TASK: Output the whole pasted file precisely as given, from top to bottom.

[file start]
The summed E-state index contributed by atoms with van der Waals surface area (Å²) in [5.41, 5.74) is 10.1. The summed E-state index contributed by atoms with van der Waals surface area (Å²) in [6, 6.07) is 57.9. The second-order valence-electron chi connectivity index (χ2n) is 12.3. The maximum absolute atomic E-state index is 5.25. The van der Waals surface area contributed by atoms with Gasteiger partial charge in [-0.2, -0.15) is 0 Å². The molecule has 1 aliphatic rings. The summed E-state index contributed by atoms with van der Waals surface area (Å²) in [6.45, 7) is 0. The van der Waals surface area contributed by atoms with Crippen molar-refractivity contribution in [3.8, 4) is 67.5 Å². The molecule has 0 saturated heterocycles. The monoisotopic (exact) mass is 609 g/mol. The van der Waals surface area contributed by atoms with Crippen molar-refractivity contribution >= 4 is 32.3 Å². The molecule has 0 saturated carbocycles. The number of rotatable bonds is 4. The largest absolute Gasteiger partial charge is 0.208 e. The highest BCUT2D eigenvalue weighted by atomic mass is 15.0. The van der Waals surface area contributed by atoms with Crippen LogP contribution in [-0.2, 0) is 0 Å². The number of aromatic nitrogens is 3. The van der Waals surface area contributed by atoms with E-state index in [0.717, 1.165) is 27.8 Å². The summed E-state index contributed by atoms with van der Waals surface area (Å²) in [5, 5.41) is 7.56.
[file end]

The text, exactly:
The summed E-state index contributed by atoms with van der Waals surface area (Å²) in [5.41, 5.74) is 10.1. The summed E-state index contributed by atoms with van der Waals surface area (Å²) in [6, 6.07) is 57.9. The second-order valence-electron chi connectivity index (χ2n) is 12.3. The maximum absolute atomic E-state index is 5.25. The van der Waals surface area contributed by atoms with Gasteiger partial charge in [-0.2, -0.15) is 0 Å². The molecule has 1 aliphatic rings. The summed E-state index contributed by atoms with van der Waals surface area (Å²) in [6.45, 7) is 0. The van der Waals surface area contributed by atoms with Crippen molar-refractivity contribution in [3.8, 4) is 67.5 Å². The molecule has 0 saturated heterocycles. The monoisotopic (exact) mass is 609 g/mol. The van der Waals surface area contributed by atoms with Crippen molar-refractivity contribution >= 4 is 32.3 Å². The molecule has 0 saturated carbocycles. The number of rotatable bonds is 4. The largest absolute Gasteiger partial charge is 0.208 e. The highest BCUT2D eigenvalue weighted by atomic mass is 15.0. The van der Waals surface area contributed by atoms with Crippen LogP contribution in [-0.2, 0) is 0 Å². The number of aromatic nitrogens is 3. The van der Waals surface area contributed by atoms with E-state index in [0.717, 1.165) is 27.8 Å². The summed E-state index contributed by atoms with van der Waals surface area (Å²) in [5, 5.41) is 7.56.